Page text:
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Fc{epsilon}RI-mediated mast cell degranulation requires calcium-independent microtubule-dependent translocation of granules to the plasma membrane.

Nishida K, Yamasaki S, Ito Y, Kabu K, Hattori K, Tezuka T, Nishizumi H, Kitamura D, Goitsuka R, Geha RS, Yamamoto T, Yagi T, Hirano T - J. Cell Biol. (2005)

Bottom Line: Drugs affecting microtubule dynamics effectively suppressed the FcepsilonRI-mediated translocation of granules to the plasma membrane and degranulation.Thus, the degranulation process can be dissected into two events: the calcium-independent microtubule-dependent translocation of granules to the plasma membrane and calcium-dependent membrane fusion and exocytosis.Finally, we show that the Fyn/Gab2/RhoA (but not Lyn/SLP-76) signaling pathway plays a critical role in the calcium-independent microtubule-dependent pathway.

View Article: PubMed Central - PubMed

Affiliation: Laboratory for Cytokine Signaling, RIKEN Research Center for Allergy and Immunology, Kanagawa 230-0045, Japan.

ABSTRACT
The aggregation of high affinity IgE receptors (Fcepsilon receptor I [FcepsilonRI]) on mast cells is potent stimulus for the release of inflammatory and allergic mediators from cytoplasmic granules. However, the molecular mechanism of degranulation has not yet been established. It is still unclear how FcepsilonRI-mediated signal transduction ultimately regulates the reorganization of the cytoskeleton and how these events lead to degranulation. Here, we show that FcepsilonRI stimulation triggers the formation of microtubules in a manner independent of calcium. Drugs affecting microtubule dynamics effectively suppressed the FcepsilonRI-mediated translocation of granules to the plasma membrane and degranulation. Furthermore, the translocation of granules to the plasma membrane occurred in a calcium-independent manner, but the release of mediators and granule-plasma membrane fusion were completely dependent on calcium. Thus, the degranulation process can be dissected into two events: the calcium-independent microtubule-dependent translocation of granules to the plasma membrane and calcium-dependent membrane fusion and exocytosis. Finally, we show that the Fyn/Gab2/RhoA (but not Lyn/SLP-76) signaling pathway plays a critical role in the calcium-independent microtubule-dependent pathway.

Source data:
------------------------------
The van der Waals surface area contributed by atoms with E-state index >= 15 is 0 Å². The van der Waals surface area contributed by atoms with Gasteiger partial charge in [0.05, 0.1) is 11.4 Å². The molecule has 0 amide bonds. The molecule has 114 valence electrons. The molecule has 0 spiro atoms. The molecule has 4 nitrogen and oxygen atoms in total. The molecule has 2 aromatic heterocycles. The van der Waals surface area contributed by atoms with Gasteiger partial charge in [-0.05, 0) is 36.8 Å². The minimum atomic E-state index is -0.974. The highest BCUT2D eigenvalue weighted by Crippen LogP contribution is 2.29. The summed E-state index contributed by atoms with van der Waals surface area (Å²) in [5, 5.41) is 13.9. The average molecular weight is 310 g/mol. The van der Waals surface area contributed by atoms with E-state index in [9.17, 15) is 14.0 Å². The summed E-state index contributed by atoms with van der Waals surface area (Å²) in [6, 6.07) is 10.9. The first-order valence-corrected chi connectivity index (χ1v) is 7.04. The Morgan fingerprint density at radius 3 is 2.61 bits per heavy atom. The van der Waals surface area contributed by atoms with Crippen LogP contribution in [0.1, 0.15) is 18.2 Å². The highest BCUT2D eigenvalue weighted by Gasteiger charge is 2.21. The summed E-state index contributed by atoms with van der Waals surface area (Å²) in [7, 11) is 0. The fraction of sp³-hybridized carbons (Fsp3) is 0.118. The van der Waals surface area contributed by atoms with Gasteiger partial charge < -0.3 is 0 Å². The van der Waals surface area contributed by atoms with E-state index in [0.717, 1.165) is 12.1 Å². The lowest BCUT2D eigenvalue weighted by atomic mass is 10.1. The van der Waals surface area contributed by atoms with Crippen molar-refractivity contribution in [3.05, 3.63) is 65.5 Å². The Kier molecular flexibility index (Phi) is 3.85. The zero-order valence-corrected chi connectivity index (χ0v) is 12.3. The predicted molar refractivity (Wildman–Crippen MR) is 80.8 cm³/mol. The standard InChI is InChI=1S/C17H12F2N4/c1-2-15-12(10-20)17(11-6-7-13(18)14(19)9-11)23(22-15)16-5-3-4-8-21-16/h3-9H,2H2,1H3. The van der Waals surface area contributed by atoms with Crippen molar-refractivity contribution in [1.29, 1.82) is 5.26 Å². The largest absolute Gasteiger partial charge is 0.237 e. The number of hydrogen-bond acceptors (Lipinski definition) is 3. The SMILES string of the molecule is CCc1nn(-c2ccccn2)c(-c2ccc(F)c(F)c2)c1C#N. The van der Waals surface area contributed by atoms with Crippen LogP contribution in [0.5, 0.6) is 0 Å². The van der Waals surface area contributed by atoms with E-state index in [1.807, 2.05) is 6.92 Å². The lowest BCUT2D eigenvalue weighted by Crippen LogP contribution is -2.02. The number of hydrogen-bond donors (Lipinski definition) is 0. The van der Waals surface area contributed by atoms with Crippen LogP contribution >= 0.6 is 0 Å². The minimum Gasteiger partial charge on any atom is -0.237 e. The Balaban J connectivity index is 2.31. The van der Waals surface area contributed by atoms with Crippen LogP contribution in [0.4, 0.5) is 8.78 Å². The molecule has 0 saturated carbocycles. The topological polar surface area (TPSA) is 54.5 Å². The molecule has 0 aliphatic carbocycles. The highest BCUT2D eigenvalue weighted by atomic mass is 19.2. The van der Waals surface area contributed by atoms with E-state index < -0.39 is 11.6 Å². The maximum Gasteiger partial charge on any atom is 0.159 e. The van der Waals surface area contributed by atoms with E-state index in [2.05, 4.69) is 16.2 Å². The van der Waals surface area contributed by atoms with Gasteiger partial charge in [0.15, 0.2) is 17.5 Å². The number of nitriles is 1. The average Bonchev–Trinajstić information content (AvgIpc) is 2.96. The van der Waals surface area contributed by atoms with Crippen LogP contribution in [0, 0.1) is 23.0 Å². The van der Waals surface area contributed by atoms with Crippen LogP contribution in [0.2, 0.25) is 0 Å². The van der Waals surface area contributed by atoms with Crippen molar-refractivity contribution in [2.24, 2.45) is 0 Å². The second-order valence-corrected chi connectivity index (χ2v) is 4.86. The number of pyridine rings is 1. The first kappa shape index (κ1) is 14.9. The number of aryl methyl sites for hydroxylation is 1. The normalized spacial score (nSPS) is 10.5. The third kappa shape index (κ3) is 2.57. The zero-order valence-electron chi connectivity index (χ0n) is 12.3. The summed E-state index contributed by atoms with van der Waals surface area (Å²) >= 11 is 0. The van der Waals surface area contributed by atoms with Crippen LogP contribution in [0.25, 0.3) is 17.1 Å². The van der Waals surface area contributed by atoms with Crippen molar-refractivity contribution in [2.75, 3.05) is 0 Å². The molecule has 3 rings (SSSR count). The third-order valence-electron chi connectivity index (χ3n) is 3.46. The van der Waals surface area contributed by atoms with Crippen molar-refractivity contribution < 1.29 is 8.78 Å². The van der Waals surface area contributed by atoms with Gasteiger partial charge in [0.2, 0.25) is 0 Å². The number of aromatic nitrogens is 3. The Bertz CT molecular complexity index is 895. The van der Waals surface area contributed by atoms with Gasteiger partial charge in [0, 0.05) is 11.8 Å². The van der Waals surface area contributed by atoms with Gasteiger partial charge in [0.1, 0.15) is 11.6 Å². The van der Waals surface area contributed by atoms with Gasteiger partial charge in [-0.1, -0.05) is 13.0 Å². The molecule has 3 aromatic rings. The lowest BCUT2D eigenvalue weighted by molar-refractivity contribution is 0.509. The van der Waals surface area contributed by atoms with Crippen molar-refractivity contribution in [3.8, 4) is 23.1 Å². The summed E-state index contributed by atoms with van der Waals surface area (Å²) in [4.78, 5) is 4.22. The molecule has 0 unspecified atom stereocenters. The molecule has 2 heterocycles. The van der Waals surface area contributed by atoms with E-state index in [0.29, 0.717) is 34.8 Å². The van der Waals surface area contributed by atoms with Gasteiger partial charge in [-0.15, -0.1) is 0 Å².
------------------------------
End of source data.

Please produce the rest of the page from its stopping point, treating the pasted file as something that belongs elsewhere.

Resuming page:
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FcɛRI stimulation induces cytoskeletal rearrangement. (A–C) FcɛRI stimulation induces microtubule formation. IgE-sensitized BMMCs were stimulated with either vehicle (A) or DNP-HSA (B) for 5 min and fixed, then double stained with phalloidin-rhodamine (red fluorescence) and antibody to α-tubulin (green fluorescence). Representative images by confocal microscopy are shown. C is a magnified version of the region delineated by the dotted line in B. Arrows indicate the structure of microtubules in BMMCs. Arrowheads indicate the position of MTOC. Bar, 10 μm. (D–I) FcɛRI stimulation induces F-actin ring disassembly. IgE-sensitized BMMCs were stimulated with either vehicle (D–F) or DNP-HSA (G–I) for 5 min. Cells were stained with phalloidin-rhodamine (red fluorescence). E and H show magnified images for D and G, respectively. F and I show intensity of F-actin by pseudo-3D analysis. Bar, 10 μm. (J and K) Microtubule and F-actin do not colocalize after stimulation. IgE-sensitized BMMCs were stimulated with either vehicle (J) and DNP-HSA (K). Cells were stained with phalloidin-rhodamine (red fluorescence) and antibody to α-tubulin (green fluorescence). Arrowheads indicate the position of MTOC. Arrows indicate microtubules at the cortical layer. Bar, 10 μm.
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fig1: FcɛRI stimulation induces cytoskeletal rearrangement. (A–C) FcɛRI stimulation induces microtubule formation. IgE-sensitized BMMCs were stimulated with either vehicle (A) or DNP-HSA (B) for 5 min and fixed, then double stained with phalloidin-rhodamine (red fluorescence) and antibody to α-tubulin (green fluorescence). Representative images by confocal microscopy are shown. C is a magnified version of the region delineated by the dotted line in B. Arrows indicate the structure of microtubules in BMMCs. Arrowheads indicate the position of MTOC. Bar, 10 μm. (D–I) FcɛRI stimulation induces F-actin ring disassembly. IgE-sensitized BMMCs were stimulated with either vehicle (D–F) or DNP-HSA (G–I) for 5 min. Cells were stained with phalloidin-rhodamine (red fluorescence). E and H show magnified images for D and G, respectively. F and I show intensity of F-actin by pseudo-3D analysis. Bar, 10 μm. (J and K) Microtubule and F-actin do not colocalize after stimulation. IgE-sensitized BMMCs were stimulated with either vehicle (J) and DNP-HSA (K). Cells were stained with phalloidin-rhodamine (red fluorescence) and antibody to α-tubulin (green fluorescence). Arrowheads indicate the position of MTOC. Arrows indicate microtubules at the cortical layer. Bar, 10 μm.

Mentions: Microtubule and actin filament networks function cooperatively in the process of vesicle and organelle transport (Goode et al., 2000). We examined whether FcɛRI stimulation generates changes in cytoskeletal proteins such as tubulin or actin in bone marrow–derived mast cells (BMMCs). After FcɛRI stimulation, we observed an enhancement of the intensity of tubulin staining (Fig. 1, A and B). We also observed the microtubule structures between the cortical layer and cytoplasmic region of the cells (Fig. 1 C). At the same time, we noted disassembly of the cortical F-actin fluorescent ring (Fig. 1, D–I). FcɛRI stimulation increased the number of cells displaying fragmentation of the cortical F-actin rings (from 4.5 ± 4.4% in unstimulated cells to 55.2 ± 1.7% in stimulated cells, n = 300 cells; Fig. 2 H). Microtubule and F-actin did not appear to colocalize after FcɛRI stimulation (Fig. 1, J and K). Microtubule was localized to the area into which the F-actin ring had collapsed (Fig. 1 K).